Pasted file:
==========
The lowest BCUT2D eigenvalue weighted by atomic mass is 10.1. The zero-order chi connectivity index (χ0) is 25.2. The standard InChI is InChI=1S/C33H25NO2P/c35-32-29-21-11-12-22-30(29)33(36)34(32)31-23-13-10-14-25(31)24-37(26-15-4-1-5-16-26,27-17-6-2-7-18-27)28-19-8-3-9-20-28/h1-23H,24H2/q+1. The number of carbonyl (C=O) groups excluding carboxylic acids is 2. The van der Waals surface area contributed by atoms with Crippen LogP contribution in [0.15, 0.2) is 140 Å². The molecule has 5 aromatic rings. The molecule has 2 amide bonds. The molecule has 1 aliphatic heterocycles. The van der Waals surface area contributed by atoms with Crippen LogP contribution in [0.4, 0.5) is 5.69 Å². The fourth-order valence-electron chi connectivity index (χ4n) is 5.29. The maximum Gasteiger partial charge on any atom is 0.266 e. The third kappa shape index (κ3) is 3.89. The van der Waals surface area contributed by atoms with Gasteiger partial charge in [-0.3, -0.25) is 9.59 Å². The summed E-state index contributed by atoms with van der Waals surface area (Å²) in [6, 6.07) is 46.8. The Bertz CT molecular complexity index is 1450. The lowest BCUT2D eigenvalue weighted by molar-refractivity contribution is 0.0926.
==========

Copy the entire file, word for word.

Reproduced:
The lowest BCUT2D eigenvalue weighted by atomic mass is 10.1. The zero-order chi connectivity index (χ0) is 25.2. The standard InChI is InChI=1S/C33H25NO2P/c35-32-29-21-11-12-22-30(29)33(36)34(32)31-23-13-10-14-25(31)24-37(26-15-4-1-5-16-26,27-17-6-2-7-18-27)28-19-8-3-9-20-28/h1-23H,24H2/q+1. The number of carbonyl (C=O) groups excluding carboxylic acids is 2. The van der Waals surface area contributed by atoms with Crippen LogP contribution in [0.15, 0.2) is 140 Å². The molecule has 5 aromatic rings. The molecule has 2 amide bonds. The molecule has 1 aliphatic heterocycles. The van der Waals surface area contributed by atoms with Crippen LogP contribution in [0.4, 0.5) is 5.69 Å². The fourth-order valence-electron chi connectivity index (χ4n) is 5.29. The maximum Gasteiger partial charge on any atom is 0.266 e. The third kappa shape index (κ3) is 3.89. The van der Waals surface area contributed by atoms with Gasteiger partial charge in [-0.3, -0.25) is 9.59 Å². The summed E-state index contributed by atoms with van der Waals surface area (Å²) in [6, 6.07) is 46.8. The Bertz CT molecular complexity index is 1450. The lowest BCUT2D eigenvalue weighted by molar-refractivity contribution is 0.0926.